God at work in Us

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Four generations farm together to feed the world

Posing under one of the trees Peter W. Rempel planted more than a century ago are nine extended family members: Jake and Sharon Krahn, Kevin Krahn, Susan Rempel, Helen Krahn, Cynthia Krahn, Shane Krahn, Matthew Krahn and Justin Krahn.

“I’m really thankful for the farm,” says Justin Krahn, 13, great-great-grandson of Peter W. Rempel. He and his two siblings spend their free time playing in the century-old cottonwoods and willow trees planted by their great-great-grandfather, whose advice—“Before you cut down one tree, you plant three”—is still practised today by his descendants.

Speaking to people through music

Carol Ann Weaver composes Kgalagadi Calls in Durban, South Africa, this spring.

“I never had a question. There was never an alternative. I kind of envied the people who had to figure out what they had to do in their careers and lives. Me, it was clear as a bolt of lightning. It was the one thing I knew I had to follow and I was passionate about music. I remember my first passions since before I knew how to explain them, before I went to school.”

Family from around the world and across the ages

Margaret Fehr, left, and Jinhee Paik are from different worlds, yet have found family with each other at First Mennonite Church, Calgary, Alta., through their shared love of children.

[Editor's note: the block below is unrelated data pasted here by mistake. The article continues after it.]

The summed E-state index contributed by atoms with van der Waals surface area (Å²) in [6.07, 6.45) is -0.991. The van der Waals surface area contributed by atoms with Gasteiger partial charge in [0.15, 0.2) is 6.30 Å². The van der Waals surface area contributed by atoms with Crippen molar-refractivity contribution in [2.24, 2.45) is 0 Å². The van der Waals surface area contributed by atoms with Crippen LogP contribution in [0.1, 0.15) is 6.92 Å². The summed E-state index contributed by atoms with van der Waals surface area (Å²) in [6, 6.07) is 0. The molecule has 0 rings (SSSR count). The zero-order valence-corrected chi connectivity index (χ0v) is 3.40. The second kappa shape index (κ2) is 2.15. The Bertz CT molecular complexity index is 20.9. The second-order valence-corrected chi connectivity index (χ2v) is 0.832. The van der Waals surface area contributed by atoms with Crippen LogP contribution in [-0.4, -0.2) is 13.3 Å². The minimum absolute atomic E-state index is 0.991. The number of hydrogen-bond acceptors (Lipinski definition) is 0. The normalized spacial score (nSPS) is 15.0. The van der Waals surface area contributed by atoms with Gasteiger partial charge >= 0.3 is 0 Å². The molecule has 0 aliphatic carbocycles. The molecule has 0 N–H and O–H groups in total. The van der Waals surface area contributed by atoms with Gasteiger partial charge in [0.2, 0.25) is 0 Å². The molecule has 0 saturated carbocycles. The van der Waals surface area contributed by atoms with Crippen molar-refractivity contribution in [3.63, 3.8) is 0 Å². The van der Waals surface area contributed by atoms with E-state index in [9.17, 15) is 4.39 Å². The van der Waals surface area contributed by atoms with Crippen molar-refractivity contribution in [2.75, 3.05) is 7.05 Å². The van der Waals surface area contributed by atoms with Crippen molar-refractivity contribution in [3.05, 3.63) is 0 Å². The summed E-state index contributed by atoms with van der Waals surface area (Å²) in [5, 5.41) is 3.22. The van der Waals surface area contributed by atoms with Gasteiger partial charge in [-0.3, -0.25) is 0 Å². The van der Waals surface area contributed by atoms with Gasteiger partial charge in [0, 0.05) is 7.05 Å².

Jinhee Paik and Margaret Fehr are from different worlds, yet have found family with each other at First Mennonite Church, Calgary, Alta., through their shared love of children. Paik is a young mother from Korea; Fehr is 76 and moved to Calgary from Red Deer in 2007.

Fly like an eagle

Amy Dueckman overcomes her fear and discovers newfound courage through the thrill of skydiving.

On a gorgeous summer afternoon, I willingly tumbled out of an airplane from more than 3,000 metres above the ground, entrusting my life to a piece of nylon, a ripcord and a stranger strapped to my back. It was the boldest, craziest thing I had ever done.

Helping through interior design

Nicole Tiessen sits in the sample room in the design studio of Aodbt Architecture + Interior Design in Saskatoon, Sask.

If you are out running errands in Saskatoon and your travels take you to the bank, a convenience store or your doctor’s office, there’s a chance you will encounter the work and influence of Nicole Tiessen in the various buildings you pass through.

Getting back to the garden

Johanna and Sophia Nast-Kolb with two of their rabbits. (Photo by Evelyn Rempel Petkau)